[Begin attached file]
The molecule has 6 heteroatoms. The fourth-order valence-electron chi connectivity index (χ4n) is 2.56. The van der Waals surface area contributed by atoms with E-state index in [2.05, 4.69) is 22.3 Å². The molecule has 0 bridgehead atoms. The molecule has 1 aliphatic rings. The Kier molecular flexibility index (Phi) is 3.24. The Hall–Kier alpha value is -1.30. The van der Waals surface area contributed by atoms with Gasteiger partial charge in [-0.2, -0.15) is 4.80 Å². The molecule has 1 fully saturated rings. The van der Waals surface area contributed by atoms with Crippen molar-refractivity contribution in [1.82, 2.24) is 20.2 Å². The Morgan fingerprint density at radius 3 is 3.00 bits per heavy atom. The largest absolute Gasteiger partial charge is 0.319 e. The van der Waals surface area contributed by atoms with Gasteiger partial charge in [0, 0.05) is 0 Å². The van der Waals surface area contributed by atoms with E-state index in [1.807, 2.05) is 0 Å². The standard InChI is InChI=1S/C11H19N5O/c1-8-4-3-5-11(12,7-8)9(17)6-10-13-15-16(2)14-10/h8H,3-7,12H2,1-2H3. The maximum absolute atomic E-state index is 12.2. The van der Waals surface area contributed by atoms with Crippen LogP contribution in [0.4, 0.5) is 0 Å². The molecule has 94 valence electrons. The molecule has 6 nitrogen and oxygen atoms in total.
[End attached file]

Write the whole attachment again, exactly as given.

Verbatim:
The molecule has 6 heteroatoms. The fourth-order valence-electron chi connectivity index (χ4n) is 2.56. The van der Waals surface area contributed by atoms with E-state index in [2.05, 4.69) is 22.3 Å². The molecule has 0 bridgehead atoms. The molecule has 1 aliphatic rings. The Kier molecular flexibility index (Phi) is 3.24. The Hall–Kier alpha value is -1.30. The van der Waals surface area contributed by atoms with Gasteiger partial charge in [-0.2, -0.15) is 4.80 Å². The molecule has 1 fully saturated rings. The van der Waals surface area contributed by atoms with Crippen molar-refractivity contribution in [1.82, 2.24) is 20.2 Å². The Morgan fingerprint density at radius 3 is 3.00 bits per heavy atom. The largest absolute Gasteiger partial charge is 0.319 e. The van der Waals surface area contributed by atoms with Gasteiger partial charge in [0, 0.05) is 0 Å². The van der Waals surface area contributed by atoms with E-state index in [1.807, 2.05) is 0 Å². The standard InChI is InChI=1S/C11H19N5O/c1-8-4-3-5-11(12,7-8)9(17)6-10-13-15-16(2)14-10/h8H,3-7,12H2,1-2H3. The maximum absolute atomic E-state index is 12.2. The van der Waals surface area contributed by atoms with Crippen LogP contribution in [0.4, 0.5) is 0 Å². The molecule has 94 valence electrons. The molecule has 6 nitrogen and oxygen atoms in total.